The lifespan of the nickel-metal hydride variety varies on the make and model of the car. For example, Toyota has claimed that its Prius batteries can cover as much as 300,000 miles before needing to be replaced.
The older Prius models, according to Consumer Reports researchers, are just as fuel efficient and effective as the newer ones.
Due to generous hybrid battery warranties, it may cost you very little, if anything, to replace your nickel-metal hydride battery. These warranties can last from eight years (or 80,000 miles) up to 10 years (or 150,000 miles).
However, if your hybrid vehicle’s battery dies outside its warranty, expect a replacement cost between $1,500 and $3,500. There are other ways of getting a new battery that don’t cost as much, such as seeking the help of an independent shop located in a market that’s dense with hybrid vehicles.
That’ll cost you about half the cost of getting your battery professionally replaced with your vehicle manufacturer, and independent shops will often give you a warranty on your replacement for up to 18 months.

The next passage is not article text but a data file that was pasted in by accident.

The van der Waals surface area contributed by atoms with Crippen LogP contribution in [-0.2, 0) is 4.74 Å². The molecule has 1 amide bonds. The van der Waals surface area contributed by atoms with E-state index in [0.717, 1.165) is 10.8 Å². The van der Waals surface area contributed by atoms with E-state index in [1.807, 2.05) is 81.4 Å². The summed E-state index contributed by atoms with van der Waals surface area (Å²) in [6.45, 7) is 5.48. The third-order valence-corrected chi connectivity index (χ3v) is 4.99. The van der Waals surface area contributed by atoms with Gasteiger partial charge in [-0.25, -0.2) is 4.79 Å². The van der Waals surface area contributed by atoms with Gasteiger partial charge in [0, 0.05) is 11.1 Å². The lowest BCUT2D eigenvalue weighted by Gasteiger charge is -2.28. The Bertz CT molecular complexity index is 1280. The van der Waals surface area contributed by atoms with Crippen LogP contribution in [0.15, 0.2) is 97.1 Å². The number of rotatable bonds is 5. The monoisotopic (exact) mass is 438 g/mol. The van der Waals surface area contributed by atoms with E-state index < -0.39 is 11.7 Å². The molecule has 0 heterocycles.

Lithium-ion batteries are relatively new chemical mix that has replaced its nickel-metal hydride counterparts. While these batteries cost more to be replaced (between $2,900 and $4,900), they rarely need it and are, so far, proving to be more efficient than nickel-metal hydride batteries.
The average lifespan of a lithium-ion battery in a hybrid vehicle is still unknown but beginning to be discovered.
How much does it cost to insure a hybrid vehicle?
Electric and hybrid vehicle parts tend to cost more to repair and replace, which in turn raises the overall cost of the vehicle, but they also tend to not need as much repair. This may also mean that insurance premiums for a hybrid or electric vehicle may be higher than those for insuring traditional gas-powered cars.
Other factors like your driving record, the state you live in, and the make and model of your vehicle affect your insurance premiums. On average, it costs about $118 a month to insure a hybrid or alternative fuel vehicle, but as national affection for alternative fuel sources (especially EVs) begins to increase, insurance premiums will decrease.